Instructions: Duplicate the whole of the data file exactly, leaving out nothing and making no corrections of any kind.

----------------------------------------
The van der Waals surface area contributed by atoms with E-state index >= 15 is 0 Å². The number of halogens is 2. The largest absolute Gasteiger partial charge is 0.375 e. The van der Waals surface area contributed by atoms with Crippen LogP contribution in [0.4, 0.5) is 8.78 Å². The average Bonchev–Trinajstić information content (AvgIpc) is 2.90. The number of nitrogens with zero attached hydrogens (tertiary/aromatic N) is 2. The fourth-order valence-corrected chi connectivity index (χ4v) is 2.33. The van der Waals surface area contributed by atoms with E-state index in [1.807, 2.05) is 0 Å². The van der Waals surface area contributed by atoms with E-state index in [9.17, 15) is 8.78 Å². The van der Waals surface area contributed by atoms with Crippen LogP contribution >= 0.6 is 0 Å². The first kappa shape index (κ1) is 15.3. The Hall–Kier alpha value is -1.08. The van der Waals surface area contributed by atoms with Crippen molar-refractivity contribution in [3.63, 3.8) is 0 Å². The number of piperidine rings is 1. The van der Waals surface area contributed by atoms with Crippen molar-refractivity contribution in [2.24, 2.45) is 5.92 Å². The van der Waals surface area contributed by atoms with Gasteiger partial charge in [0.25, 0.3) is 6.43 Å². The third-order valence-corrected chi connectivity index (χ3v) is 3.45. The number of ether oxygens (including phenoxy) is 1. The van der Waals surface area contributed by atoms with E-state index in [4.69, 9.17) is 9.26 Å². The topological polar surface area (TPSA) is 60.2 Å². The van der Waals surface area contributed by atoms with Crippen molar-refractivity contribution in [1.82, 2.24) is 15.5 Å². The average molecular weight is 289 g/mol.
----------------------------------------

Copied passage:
The van der Waals surface area contributed by atoms with E-state index >= 15 is 0 Å². The number of halogens is 2. The largest absolute Gasteiger partial charge is 0.375 e. The van der Waals surface area contributed by atoms with Crippen LogP contribution in [0.4, 0.5) is 8.78 Å². The average Bonchev–Trinajstić information content (AvgIpc) is 2.90. The number of nitrogens with zero attached hydrogens (tertiary/aromatic N) is 2. The fourth-order valence-corrected chi connectivity index (χ4v) is 2.33. The van der Waals surface area contributed by atoms with E-state index in [1.807, 2.05) is 0 Å². The van der Waals surface area contributed by atoms with E-state index in [9.17, 15) is 8.78 Å². The van der Waals surface area contributed by atoms with Crippen LogP contribution >= 0.6 is 0 Å². The first kappa shape index (κ1) is 15.3. The Hall–Kier alpha value is -1.08. The van der Waals surface area contributed by atoms with Crippen molar-refractivity contribution in [3.63, 3.8) is 0 Å². The number of piperidine rings is 1. The van der Waals surface area contributed by atoms with Crippen molar-refractivity contribution in [2.24, 2.45) is 5.92 Å². The van der Waals surface area contributed by atoms with Gasteiger partial charge in [0.25, 0.3) is 6.43 Å². The third-order valence-corrected chi connectivity index (χ3v) is 3.45. The number of ether oxygens (including phenoxy) is 1. The van der Waals surface area contributed by atoms with E-state index in [4.69, 9.17) is 9.26 Å². The topological polar surface area (TPSA) is 60.2 Å². The van der Waals surface area contributed by atoms with Crippen molar-refractivity contribution in [1.82, 2.24) is 15.5 Å². The average molecular weight is 289 g/mol.